In “Poem about Violence,” poet June Jordan poses a question about what would happen “if everytime [the police] kill a black boy…everytime they kill a black man/ then we kill a cop” (3-6). Although this question is the focal point of this work and is certainly intriguing, the “diction of the powerful” (21) that she uses to describe black people and actions against them from the perspective of white police interests me most. The word “subdue” particularly stands out to me because of its animalistic connotation. A person can subdue a wild animal or even a serial killer running rampant. A person cannot, however, “subdue” a person whom is standing outside of a store minding their business. Nor can one “subdue” a teen whom is walking at night with a bag of Skittles and an Arizona iced tea in his hand simply because he is wearing a hoodie.
Many factors contribute to the unique experiences of black and brown bodies. One particularly forceful one lies in diction—the way in which we have been and still are characterized as bestial because of the color of our skin. It is bad enough that negative conceptions about black people are so deeply embedded in society. However, when black people portray these conceptions and stereotypes in television shows and movies, we reinforce current modes of thought and further compound the problem. A fitting example is Tyler Perry’s Madea movies. Although I did not think much about the repercussions of his movies and others like it, in retrospect, there are undeniably problematic elements. In dressing up and behaving as a black woman, Perry erases physically and emotionally. He denies black women the chance for exposure in an industry in which they are both disregarded and underrepresented. Perry further heightens the problem of dressing up as a black woman by behaving in stereotypically black ways. In doing so, he erases black women’s lived experiences and perpetuates the very stereotypes that mark black women as other and insufficient—the stereotypes that attempt to hinder black women from succeeding and being seen as equal.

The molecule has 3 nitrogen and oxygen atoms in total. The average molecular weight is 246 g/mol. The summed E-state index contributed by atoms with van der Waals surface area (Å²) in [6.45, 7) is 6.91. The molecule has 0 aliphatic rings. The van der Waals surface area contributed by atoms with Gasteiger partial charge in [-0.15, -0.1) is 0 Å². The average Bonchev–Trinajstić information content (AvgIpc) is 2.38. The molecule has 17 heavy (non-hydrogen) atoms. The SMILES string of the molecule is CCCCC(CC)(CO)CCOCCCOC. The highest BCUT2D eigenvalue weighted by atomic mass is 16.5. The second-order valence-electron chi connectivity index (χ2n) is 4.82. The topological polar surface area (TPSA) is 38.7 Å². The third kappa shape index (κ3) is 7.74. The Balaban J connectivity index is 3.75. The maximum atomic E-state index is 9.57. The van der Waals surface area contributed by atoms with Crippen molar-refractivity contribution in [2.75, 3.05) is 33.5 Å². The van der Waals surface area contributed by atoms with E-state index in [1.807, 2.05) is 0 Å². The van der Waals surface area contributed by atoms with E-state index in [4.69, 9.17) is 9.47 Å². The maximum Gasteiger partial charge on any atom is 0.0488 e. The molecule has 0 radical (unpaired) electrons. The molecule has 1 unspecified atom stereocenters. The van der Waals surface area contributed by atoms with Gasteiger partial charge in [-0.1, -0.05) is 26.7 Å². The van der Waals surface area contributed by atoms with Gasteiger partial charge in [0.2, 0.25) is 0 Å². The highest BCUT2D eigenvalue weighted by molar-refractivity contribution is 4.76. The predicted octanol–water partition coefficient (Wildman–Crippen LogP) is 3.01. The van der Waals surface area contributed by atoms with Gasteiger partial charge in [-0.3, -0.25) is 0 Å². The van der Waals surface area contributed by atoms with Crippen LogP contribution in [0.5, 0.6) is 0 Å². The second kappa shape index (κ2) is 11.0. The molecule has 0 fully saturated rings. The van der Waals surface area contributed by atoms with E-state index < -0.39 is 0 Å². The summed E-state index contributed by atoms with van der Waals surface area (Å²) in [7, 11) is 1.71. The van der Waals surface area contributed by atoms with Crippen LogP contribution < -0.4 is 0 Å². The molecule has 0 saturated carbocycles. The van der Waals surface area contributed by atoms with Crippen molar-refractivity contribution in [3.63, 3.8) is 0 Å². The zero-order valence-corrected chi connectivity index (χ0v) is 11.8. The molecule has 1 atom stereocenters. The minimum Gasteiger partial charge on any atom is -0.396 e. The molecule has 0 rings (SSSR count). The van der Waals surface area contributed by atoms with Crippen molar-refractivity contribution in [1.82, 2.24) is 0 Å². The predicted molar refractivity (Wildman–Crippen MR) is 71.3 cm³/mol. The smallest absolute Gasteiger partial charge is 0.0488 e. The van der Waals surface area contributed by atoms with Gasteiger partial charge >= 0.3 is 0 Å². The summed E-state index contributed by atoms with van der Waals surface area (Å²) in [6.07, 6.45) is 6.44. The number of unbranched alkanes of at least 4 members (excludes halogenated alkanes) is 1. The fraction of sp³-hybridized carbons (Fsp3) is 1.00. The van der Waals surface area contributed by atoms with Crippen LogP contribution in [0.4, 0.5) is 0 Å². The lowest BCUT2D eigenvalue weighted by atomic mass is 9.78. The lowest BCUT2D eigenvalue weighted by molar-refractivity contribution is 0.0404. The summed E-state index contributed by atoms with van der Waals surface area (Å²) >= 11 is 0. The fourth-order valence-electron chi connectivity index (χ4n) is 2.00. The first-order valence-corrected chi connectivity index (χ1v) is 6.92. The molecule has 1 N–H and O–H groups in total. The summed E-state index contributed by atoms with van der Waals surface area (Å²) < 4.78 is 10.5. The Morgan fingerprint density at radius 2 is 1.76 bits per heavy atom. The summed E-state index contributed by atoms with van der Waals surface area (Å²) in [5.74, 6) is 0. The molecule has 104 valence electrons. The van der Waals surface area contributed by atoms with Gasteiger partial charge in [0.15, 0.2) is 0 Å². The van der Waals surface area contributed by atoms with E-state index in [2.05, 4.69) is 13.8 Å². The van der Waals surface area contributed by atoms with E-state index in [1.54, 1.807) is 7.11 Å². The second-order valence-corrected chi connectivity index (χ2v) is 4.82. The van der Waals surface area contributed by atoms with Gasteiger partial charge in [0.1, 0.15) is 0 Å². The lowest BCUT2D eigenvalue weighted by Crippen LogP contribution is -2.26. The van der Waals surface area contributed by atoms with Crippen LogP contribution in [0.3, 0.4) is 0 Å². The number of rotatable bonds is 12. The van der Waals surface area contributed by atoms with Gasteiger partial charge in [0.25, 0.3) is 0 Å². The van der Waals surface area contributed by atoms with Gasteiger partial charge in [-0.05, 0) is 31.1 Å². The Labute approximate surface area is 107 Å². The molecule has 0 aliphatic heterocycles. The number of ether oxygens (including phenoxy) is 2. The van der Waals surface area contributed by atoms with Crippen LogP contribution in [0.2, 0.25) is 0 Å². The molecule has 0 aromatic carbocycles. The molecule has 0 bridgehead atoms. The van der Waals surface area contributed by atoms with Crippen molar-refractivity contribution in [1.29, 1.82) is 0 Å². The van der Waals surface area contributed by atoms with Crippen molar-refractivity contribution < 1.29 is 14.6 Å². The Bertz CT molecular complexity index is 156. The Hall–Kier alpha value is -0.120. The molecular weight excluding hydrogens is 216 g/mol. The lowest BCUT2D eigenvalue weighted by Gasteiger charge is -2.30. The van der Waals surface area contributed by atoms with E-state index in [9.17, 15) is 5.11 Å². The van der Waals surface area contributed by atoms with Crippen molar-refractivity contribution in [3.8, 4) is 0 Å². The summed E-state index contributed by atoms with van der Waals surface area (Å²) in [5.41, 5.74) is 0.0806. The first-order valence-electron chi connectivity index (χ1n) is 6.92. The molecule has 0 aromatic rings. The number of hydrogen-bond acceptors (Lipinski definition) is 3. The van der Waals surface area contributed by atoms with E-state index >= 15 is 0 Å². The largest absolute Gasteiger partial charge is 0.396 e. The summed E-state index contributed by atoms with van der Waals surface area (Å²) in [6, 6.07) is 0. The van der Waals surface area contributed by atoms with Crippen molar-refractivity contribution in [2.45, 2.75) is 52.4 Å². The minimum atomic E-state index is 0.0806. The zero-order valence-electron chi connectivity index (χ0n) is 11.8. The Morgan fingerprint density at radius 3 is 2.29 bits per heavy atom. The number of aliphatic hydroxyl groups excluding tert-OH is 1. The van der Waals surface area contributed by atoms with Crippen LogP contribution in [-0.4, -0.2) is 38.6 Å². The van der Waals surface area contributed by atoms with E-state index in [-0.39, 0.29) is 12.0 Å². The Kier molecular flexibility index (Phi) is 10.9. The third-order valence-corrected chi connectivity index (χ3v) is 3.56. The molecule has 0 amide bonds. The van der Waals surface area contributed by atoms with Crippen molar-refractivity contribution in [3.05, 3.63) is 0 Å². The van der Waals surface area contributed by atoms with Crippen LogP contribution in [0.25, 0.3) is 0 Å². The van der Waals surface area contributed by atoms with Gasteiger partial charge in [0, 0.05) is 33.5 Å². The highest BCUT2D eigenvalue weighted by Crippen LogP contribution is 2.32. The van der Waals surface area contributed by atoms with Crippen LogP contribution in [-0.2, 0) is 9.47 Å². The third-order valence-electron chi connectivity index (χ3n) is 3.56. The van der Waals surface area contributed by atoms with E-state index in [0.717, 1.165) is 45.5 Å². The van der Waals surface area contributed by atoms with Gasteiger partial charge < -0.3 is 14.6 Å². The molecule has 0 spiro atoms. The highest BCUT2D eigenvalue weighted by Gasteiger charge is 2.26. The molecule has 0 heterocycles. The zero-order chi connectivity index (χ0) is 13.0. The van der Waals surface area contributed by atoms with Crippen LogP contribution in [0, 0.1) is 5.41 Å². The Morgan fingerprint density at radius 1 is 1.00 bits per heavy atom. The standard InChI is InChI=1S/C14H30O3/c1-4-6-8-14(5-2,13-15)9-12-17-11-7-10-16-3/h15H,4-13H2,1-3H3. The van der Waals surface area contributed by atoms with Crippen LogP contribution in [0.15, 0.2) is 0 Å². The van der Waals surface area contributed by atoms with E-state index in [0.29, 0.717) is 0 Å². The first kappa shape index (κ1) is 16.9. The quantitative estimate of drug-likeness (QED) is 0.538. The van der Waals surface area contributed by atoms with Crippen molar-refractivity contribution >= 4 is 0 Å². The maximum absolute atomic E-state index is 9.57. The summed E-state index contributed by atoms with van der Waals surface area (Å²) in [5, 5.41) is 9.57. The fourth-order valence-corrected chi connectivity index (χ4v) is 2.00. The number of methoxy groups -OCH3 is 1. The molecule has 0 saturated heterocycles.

Although Perry may have also internalized stereotypes about black women, the nature of his films suggests that his characterization of black women is not simply the product of internalization but a deliberate action. In the capitalist society of the United States, people want to maximize profits while minimizing loss. Perry is no exception. Although he produces successful movies and captures the interest of both black and white audiences, he does so at the expense of black women’s image. Changing established stereotypes about black women and black people in general, then, is a difficult feat when some black people seek to erase stereotypes, while other black people deliberately reinforce them, sometimes, for personal gain. In order to truly change fixed conceptions about black women and men, we must not only seek to fix the walls that are broken without, —the walls created outside of the black community—but also seek to fix the walls that are broken within—the walls that we create for ourselves.